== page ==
German researchers discovered that the lotus plant, admired for the resplendence of its flowers and leaves, owed this property of self-cleaning to the high density of minute surface protrusions. These protrusions catch deposits of soil preventing them from sticking. When it rains, the leaf has a hydrophobic reaction. Water rolls around as droplets, removing dust as it moves (Figure 3 (B)).
Nanotechnology in Textile finishing:
The impact of nanotechnology in the textile finishing area has brought up innovative finishes as well as new application technique. Particular attention has been paid in the application of chemical finishing by nanomaterials in textile. More efficiently, discrete molecules or nanoparticles of finishes can be brought individually to designated sites on textile materials in a specific orientation and trajectory through thermodynamic, electrostatic or other technical approaches (Figure 4).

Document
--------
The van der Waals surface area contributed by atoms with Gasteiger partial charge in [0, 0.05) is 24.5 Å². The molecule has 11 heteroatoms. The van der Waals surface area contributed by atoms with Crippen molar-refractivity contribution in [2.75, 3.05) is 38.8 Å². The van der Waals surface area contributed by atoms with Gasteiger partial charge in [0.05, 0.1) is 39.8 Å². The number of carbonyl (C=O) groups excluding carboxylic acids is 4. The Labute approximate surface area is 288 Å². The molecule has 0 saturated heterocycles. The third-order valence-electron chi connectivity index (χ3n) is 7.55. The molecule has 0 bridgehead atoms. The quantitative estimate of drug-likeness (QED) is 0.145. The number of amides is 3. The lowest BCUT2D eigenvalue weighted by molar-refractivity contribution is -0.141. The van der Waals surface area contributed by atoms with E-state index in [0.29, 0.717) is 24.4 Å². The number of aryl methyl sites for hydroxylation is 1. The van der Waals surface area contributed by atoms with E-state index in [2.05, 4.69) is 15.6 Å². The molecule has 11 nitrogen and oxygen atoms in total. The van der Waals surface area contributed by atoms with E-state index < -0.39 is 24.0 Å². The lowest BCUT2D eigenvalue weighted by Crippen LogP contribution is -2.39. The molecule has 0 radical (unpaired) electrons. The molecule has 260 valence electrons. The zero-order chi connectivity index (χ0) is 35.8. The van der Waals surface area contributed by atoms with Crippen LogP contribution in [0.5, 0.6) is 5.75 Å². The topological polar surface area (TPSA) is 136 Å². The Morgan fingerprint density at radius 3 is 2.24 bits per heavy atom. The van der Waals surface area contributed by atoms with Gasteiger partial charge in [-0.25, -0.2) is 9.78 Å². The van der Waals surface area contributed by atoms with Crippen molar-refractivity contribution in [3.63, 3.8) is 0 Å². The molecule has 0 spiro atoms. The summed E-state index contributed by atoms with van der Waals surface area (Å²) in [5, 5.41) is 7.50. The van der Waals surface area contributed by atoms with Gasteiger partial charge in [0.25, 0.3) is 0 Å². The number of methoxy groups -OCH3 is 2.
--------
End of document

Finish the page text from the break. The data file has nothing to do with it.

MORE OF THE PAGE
Nanoparticles such as metal oxides and ceramics are also used in textile finishing altering surface properties and imparting textile functions. Because of nanosize particles are transparent, and do not blur color and brightness of the textile substrates, preventing nanoparticles from aggregation which is the key to achieve a desired performance. The fabrics which were treated with TiO2 and MgO nanoparticles previously is replaced with active carbons that are used as chemical and biological protective materials. The photocatalytic activity of TiO2 and MgO nanoparticles can break harmful and toxic chemicals and biological agents. These nanoparticles can be pre- engineered to adhere to textile substrates by using spray coating or electroplating methods. Finishing with nanoparticles can convert fabrics into sensor-based materials. If nanocrystalline piezoceramic particles are incorporated into fabrics, the finished fabric can convert exerted mechanical forces into electrical signals enabling the monitoring of bodily functions such as heart rhythm and pulse if they are worn next to skin.